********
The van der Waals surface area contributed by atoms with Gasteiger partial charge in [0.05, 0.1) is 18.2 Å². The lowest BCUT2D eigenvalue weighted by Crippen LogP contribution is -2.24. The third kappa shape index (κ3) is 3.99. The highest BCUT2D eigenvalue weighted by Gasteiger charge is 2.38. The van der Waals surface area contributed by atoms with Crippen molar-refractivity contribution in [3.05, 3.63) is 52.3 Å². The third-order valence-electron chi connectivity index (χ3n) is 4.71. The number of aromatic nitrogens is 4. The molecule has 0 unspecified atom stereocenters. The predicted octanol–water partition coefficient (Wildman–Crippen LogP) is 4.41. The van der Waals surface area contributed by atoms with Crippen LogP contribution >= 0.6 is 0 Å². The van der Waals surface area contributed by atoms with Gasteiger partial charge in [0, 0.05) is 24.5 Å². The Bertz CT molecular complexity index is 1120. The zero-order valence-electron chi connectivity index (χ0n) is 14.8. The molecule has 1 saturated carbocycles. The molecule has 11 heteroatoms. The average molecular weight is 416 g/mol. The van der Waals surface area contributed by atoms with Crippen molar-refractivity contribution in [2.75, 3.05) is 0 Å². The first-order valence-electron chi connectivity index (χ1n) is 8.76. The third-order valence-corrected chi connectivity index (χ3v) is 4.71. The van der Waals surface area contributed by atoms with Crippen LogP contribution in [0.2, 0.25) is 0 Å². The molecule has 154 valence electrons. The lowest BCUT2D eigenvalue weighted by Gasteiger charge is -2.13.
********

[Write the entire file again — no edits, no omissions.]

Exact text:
The van der Waals surface area contributed by atoms with Gasteiger partial charge in [0.05, 0.1) is 18.2 Å². The lowest BCUT2D eigenvalue weighted by Crippen LogP contribution is -2.24. The third kappa shape index (κ3) is 3.99. The highest BCUT2D eigenvalue weighted by Gasteiger charge is 2.38. The van der Waals surface area contributed by atoms with Crippen molar-refractivity contribution in [3.05, 3.63) is 52.3 Å². The third-order valence-electron chi connectivity index (χ3n) is 4.71. The number of aromatic nitrogens is 4. The molecule has 0 unspecified atom stereocenters. The predicted octanol–water partition coefficient (Wildman–Crippen LogP) is 4.41. The van der Waals surface area contributed by atoms with Crippen LogP contribution >= 0.6 is 0 Å². The van der Waals surface area contributed by atoms with Gasteiger partial charge in [0, 0.05) is 24.5 Å². The Bertz CT molecular complexity index is 1120. The zero-order valence-electron chi connectivity index (χ0n) is 14.8. The molecule has 1 saturated carbocycles. The molecule has 11 heteroatoms. The average molecular weight is 416 g/mol. The van der Waals surface area contributed by atoms with Crippen molar-refractivity contribution in [2.75, 3.05) is 0 Å². The first-order valence-electron chi connectivity index (χ1n) is 8.76. The third-order valence-corrected chi connectivity index (χ3v) is 4.71. The van der Waals surface area contributed by atoms with Crippen LogP contribution in [0.2, 0.25) is 0 Å². The molecule has 154 valence electrons. The lowest BCUT2D eigenvalue weighted by Gasteiger charge is -2.13.